How Indian football can make the most of winning the Kerala Santosh Trophy

Abandoned by his parents, Bibin Ajayan grew up in a foster home in Aluva, Kochi. There he picked up football, local coaches noticed him, moved to Bocaro where he honed his skills and returned to Kochi to play in the Kerala Premier League for Golden Threads, a football club that eventually became his home.

Literally, given that he lives in a club hostel and occasionally sleeps in their office.

Ajayan’s teammate, Jesin TK, by his own admission, didn’t even play a game at the district level before Bino George, the genius coach of Kerala, kicked him out on the national stage. The captain of the national team of these two, Jijo Joseph, has beautified football with his life since he was a child. But when he’s not playing, the charismatic midfielder works as a clerk at the State Bank of India.

The trio were very influential in Kerala’s Santosh Trophy triumph campaign, even scoring in a penalty shootout against West Bengal during Monday’s final played in front of a packed grandstand in Manjeri, with thousands more watching the live broadcast.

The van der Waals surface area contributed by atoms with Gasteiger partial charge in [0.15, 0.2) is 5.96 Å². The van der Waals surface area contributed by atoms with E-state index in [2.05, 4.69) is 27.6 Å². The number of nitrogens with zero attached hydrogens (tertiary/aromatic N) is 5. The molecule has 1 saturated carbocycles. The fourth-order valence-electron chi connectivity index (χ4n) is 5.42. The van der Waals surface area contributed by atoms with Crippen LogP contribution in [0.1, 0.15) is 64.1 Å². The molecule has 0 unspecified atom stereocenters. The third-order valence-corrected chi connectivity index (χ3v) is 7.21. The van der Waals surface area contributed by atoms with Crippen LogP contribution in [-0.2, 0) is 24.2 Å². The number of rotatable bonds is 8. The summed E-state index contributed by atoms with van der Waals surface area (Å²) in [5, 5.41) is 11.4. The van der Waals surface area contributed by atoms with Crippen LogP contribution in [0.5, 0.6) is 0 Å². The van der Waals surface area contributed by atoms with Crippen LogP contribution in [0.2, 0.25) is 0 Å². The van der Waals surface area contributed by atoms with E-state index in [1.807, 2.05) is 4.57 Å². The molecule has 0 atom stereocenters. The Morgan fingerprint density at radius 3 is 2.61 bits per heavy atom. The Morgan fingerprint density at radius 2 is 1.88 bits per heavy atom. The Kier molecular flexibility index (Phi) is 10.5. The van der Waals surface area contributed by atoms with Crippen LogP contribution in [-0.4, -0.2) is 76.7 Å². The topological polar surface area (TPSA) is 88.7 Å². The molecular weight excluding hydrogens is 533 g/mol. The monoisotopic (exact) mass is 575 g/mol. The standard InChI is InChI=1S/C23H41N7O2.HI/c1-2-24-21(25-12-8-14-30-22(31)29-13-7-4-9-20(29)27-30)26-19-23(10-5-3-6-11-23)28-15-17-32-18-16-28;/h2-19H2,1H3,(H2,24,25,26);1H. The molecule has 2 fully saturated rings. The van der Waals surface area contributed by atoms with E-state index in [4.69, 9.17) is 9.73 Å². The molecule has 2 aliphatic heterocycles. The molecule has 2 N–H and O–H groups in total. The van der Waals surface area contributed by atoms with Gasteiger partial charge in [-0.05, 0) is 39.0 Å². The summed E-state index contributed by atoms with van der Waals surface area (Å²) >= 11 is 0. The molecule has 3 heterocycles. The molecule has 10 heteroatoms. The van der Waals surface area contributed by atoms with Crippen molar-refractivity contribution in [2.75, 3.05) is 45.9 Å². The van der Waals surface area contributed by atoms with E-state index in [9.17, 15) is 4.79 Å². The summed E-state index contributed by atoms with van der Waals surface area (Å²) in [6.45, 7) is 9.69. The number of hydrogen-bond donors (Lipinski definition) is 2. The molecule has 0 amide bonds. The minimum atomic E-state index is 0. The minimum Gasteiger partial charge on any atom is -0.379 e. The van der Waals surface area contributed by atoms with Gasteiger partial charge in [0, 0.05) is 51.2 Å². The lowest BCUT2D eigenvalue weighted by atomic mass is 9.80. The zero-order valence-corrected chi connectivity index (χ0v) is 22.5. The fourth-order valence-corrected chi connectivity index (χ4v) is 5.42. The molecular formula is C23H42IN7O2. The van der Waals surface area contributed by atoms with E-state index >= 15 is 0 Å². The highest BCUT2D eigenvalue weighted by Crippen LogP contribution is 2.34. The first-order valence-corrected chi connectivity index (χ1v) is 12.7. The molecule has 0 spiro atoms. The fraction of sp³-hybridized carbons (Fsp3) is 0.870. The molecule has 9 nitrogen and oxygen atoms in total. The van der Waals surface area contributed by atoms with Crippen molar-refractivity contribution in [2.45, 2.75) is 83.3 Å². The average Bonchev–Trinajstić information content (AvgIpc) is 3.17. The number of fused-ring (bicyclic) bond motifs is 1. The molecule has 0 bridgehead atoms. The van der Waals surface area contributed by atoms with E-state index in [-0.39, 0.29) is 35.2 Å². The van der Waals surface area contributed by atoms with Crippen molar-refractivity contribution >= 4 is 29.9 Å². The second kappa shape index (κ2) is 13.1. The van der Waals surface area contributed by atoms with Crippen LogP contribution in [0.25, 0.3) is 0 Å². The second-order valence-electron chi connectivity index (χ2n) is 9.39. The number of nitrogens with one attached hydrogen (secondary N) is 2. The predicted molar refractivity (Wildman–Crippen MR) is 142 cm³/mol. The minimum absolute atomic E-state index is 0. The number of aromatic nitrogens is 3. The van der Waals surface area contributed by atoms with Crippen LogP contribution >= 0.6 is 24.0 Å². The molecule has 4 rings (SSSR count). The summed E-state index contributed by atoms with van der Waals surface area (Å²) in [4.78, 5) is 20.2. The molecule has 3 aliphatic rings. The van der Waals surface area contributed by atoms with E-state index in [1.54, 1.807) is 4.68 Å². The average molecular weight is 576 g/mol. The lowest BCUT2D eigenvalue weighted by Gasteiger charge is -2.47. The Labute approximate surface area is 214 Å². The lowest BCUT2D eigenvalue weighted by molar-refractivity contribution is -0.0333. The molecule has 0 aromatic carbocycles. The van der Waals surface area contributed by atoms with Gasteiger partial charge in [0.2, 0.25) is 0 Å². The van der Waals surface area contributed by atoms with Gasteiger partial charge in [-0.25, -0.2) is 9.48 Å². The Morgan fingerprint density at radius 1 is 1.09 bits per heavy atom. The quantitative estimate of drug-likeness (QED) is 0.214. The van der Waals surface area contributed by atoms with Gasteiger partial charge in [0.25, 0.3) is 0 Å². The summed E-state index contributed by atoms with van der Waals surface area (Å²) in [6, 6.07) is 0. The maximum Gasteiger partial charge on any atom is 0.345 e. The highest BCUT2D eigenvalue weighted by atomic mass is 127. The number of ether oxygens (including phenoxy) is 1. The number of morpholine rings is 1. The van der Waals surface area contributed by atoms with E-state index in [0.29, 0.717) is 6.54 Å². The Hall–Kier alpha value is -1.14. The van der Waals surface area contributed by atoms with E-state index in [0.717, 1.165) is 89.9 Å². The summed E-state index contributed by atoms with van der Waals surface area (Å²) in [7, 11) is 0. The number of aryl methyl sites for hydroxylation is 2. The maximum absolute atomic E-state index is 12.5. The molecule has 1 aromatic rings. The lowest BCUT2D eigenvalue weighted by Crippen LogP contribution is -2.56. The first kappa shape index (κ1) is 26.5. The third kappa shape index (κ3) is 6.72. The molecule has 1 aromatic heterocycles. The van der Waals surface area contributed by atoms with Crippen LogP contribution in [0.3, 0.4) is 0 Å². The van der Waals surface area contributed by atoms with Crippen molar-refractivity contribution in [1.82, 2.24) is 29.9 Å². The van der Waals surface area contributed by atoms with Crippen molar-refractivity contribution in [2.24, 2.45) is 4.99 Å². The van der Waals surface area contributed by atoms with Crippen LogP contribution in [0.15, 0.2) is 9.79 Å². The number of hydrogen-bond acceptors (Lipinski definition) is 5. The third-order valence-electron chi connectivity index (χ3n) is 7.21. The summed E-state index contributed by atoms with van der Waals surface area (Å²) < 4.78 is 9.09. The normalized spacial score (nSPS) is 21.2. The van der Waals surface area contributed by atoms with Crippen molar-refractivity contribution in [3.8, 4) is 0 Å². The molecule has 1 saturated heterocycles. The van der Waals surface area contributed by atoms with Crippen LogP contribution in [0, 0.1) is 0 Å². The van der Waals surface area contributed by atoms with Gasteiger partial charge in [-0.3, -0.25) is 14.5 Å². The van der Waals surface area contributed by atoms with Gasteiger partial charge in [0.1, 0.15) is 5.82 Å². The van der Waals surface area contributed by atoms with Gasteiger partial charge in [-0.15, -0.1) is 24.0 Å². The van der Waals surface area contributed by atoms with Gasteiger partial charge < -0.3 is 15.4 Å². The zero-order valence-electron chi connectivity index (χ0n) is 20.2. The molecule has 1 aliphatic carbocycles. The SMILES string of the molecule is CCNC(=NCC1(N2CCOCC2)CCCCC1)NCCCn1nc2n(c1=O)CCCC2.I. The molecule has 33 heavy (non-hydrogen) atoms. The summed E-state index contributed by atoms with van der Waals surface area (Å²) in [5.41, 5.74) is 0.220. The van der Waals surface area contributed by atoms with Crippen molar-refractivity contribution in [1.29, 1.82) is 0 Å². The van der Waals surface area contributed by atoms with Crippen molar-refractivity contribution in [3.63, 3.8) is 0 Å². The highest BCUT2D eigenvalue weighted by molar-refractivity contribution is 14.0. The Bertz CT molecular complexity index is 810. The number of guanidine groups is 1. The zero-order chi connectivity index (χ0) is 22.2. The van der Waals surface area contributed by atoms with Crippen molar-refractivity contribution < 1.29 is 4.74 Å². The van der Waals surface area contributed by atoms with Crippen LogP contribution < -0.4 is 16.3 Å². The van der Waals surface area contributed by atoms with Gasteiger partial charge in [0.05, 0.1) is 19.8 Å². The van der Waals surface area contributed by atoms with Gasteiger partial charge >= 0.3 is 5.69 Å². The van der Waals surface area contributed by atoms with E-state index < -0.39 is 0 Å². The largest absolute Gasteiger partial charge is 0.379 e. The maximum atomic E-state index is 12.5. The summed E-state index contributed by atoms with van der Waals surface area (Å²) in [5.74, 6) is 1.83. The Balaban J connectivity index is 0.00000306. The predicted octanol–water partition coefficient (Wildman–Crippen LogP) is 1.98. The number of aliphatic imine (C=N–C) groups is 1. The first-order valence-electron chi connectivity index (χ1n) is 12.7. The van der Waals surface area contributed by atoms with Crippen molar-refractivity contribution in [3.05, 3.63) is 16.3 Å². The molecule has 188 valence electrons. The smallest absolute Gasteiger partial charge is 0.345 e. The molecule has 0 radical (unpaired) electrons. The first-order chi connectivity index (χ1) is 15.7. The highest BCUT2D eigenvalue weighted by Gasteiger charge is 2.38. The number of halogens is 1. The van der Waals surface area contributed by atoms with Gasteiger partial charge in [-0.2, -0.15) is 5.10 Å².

Incredible heroes of an underrated tournament.

Ajayan, Jesin and Joseph are today the toast of a football-loving country. Until two weeks ago, however, they were just faces in a crowd of hundreds of ambitious players who lit up the local Kerala football scene, but they were not considered good enough to go beyond that.

Their rise to prominence – at least for now in Kerala – has given the tournament life.

Third step

When Sunil Chhetri was injured in 2009 while playing for Delhi in the national championship, few would have predicted that the tournament would leave difficulties.

Chhetri, already an important national team player at the time, injured his right ankle while playing for East Bengal in an I-League match in Mumbai. That injury worsened when he appeared for Delhi during the Santosh Trophy, causing him to miss the Nehru Cup of five nations.

The then Indian coach Bob Houghton, who called this tournament ‘pointless’, was not satisfied. The following year, the All India Football Federation (AIFF) banned national team players from competing in the Santosh Trophy. In 2013, the general secretary of the association stated that the tournament ‘has no purpose’. “From a football perspective, I don’t think the Santosh Trophy is of great importance. We have to consider that (whether to continue or not) “, he said at the time.

Now there is a phase where states are not allowed to select players who are registered in Indian Super League or I-League clubs. This leaves them the opportunity to watch players who have been rejected by clubs or to turn to local leagues to fill out their lists, which must have at least five players under the age of 21.

This, in essence, means that the players selected for the Santosh Trophy are, at best, the third step of Indian football as the cream is taken over by ISL clubs and the next best won by I-League teams.

Box typing exercise